Arizona to mourn Senator John McCain at state capitol

Arizona to mourn Senator John McCain at state capitol

Arizona to mourn Senator John McCain at state capitol

Shelby, the chairman of the Appropriations Committee and a former Democrat, is not throwing his support behind the efforts to displace the late Sen. John McCain, giving his respects while signing an order to fly the American flag at half-staff.

This week a legions of friends, family and political leaders will say their final goodbyes at Sen.

The president should know a withdrawal from the nearly 17-year-old war would "blow up" in his face, said Graham, who spoke to reporters about McCain following an emotional floor speech on the Arizona Republican's death. His 82nd birthday would've been today, August 29.

Mr McCain's wife Cindy said her heart was "broken" in a Twitter post praising her "incredible" husband.

The others also speaking: Former vice president Joe Biden, former McCain chief of staff and Arizona state attorney general Grant Woods, businessman Tommy Espinoza, McCain's son Andrew and his daughter Bridget.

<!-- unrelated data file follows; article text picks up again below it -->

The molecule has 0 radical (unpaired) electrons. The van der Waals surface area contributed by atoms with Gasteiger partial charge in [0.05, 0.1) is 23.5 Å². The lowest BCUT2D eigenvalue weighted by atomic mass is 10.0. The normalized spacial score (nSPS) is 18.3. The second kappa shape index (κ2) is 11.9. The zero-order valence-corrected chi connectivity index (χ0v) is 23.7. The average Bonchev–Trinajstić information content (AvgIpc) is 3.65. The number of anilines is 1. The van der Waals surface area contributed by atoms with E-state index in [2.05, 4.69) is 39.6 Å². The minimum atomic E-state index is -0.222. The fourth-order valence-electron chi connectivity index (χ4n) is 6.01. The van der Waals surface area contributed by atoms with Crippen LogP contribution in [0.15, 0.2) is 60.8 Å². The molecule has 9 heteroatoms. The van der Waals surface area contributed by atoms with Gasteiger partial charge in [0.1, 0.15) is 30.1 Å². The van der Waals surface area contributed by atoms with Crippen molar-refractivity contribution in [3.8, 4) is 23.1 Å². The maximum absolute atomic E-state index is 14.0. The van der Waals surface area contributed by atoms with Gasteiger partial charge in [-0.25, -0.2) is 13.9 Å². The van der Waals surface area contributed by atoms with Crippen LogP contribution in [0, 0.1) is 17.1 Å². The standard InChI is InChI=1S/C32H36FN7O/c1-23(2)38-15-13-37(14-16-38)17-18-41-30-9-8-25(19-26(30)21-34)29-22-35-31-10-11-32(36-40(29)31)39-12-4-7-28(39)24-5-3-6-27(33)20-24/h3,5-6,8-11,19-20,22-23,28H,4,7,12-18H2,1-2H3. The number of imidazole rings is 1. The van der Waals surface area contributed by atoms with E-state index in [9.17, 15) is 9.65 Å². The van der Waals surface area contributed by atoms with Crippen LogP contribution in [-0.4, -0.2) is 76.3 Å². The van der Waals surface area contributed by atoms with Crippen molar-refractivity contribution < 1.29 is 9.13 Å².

Arizona Senator John McCain died on Saturday at the age of 81 following a yearlong battle with brain cancer.

During the service, Gov. Doug Ducey remembered McCain as a senator and internationally known figure as well as a major figure in the history of Arizona.

Former Arizona Sen. Jon Kyl said he has been with McCain all around the world and he had better instincts on when to assert USA power than anyone else he knew.

Kyl said McCain "believed in America, he believed in its people, in its values and in its institutions".

Sen. Jeff Flake gave a benediction at the ceremony. Soon, the public will be able to visit the capital to pay their respects to the senator.

The memorial tributes followed a few days of confusion at the White House over whether American flags at USA government buildings would be flown at half-staff, in the traditional gesture for prominent political figures who die.

By 8 a.m., several dozen veterans and active military members had taken spots on the sidewalk to watch it.

Hours before the hearse carrying McCain's body made its way from Moore-Grimshaw Mortuary at Seventh Avenue and Bethany Home Road to Wesley Bolin Plaza at 17th Avenue and Washington Street, men and women in uniform stood and waited.

Veteran Judith Hatch handed out flags to people in the crowd, saying Arizona lost a champion for the military. Sen. Roy Blunt (R-Mo.) said of McCain, "He'd be the first person - if he were here - to say, 'No, we need to put this through a process that would be like the historic process used in the Senate".

As for how the McCain family is holding up, Rick Davis, his former campaign manager said "It's nearly as if the Senator prepared them for this moment".

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